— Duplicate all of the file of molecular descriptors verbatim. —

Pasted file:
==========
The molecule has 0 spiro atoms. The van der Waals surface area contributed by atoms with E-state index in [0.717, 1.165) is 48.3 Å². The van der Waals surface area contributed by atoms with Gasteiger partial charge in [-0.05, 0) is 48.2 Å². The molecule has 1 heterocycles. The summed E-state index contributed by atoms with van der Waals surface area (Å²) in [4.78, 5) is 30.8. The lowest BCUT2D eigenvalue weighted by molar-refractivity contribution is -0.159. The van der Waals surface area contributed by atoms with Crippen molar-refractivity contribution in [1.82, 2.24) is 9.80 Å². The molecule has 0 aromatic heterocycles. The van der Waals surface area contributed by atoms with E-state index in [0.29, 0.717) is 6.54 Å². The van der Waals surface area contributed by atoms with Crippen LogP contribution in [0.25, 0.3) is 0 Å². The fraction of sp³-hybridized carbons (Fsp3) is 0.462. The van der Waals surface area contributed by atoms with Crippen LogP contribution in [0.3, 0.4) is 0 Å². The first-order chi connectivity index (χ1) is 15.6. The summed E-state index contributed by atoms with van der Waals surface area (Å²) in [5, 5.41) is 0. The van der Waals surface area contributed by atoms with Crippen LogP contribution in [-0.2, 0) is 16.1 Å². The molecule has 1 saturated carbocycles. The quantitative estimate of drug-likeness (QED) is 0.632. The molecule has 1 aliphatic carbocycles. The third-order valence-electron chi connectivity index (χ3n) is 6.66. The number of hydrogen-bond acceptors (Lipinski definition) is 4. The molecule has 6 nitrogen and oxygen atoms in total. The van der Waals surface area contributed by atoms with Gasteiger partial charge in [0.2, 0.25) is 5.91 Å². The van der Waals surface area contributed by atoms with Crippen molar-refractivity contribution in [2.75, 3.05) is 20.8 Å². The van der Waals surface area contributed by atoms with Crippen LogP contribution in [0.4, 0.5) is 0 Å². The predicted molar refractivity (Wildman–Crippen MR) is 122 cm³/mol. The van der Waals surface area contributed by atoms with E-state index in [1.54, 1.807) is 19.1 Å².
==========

The molecule has 0 spiro atoms. The van der Waals surface area contributed by atoms with E-state index in [0.717, 1.165) is 48.3 Å². The van der Waals surface area contributed by atoms with Gasteiger partial charge in [-0.05, 0) is 48.2 Å². The molecule has 1 heterocycles. The summed E-state index contributed by atoms with van der Waals surface area (Å²) in [4.78, 5) is 30.8. The lowest BCUT2D eigenvalue weighted by molar-refractivity contribution is -0.159. The van der Waals surface area contributed by atoms with Crippen molar-refractivity contribution in [1.82, 2.24) is 9.80 Å². The molecule has 0 aromatic heterocycles. The van der Waals surface area contributed by atoms with E-state index in [0.29, 0.717) is 6.54 Å². The van der Waals surface area contributed by atoms with Crippen LogP contribution in [0.25, 0.3) is 0 Å². The fraction of sp³-hybridized carbons (Fsp3) is 0.462. The van der Waals surface area contributed by atoms with Crippen LogP contribution in [0.3, 0.4) is 0 Å². The first-order chi connectivity index (χ1) is 15.6. The summed E-state index contributed by atoms with van der Waals surface area (Å²) in [5, 5.41) is 0. The van der Waals surface area contributed by atoms with Crippen LogP contribution in [-0.2, 0) is 16.1 Å². The molecule has 1 saturated carbocycles. The quantitative estimate of drug-likeness (QED) is 0.632. The molecule has 1 aliphatic carbocycles. The third-order valence-electron chi connectivity index (χ3n) is 6.66. The number of hydrogen-bond acceptors (Lipinski definition) is 4. The molecule has 6 nitrogen and oxygen atoms in total. The van der Waals surface area contributed by atoms with Gasteiger partial charge in [0.2, 0.25) is 5.91 Å². The van der Waals surface area contributed by atoms with Crippen molar-refractivity contribution in [2.75, 3.05) is 20.8 Å². The van der Waals surface area contributed by atoms with Crippen LogP contribution in [0.4, 0.5) is 0 Å². The predicted molar refractivity (Wildman–Crippen MR) is 122 cm³/mol. The van der Waals surface area contributed by atoms with E-state index in [1.54, 1.807) is 19.1 Å².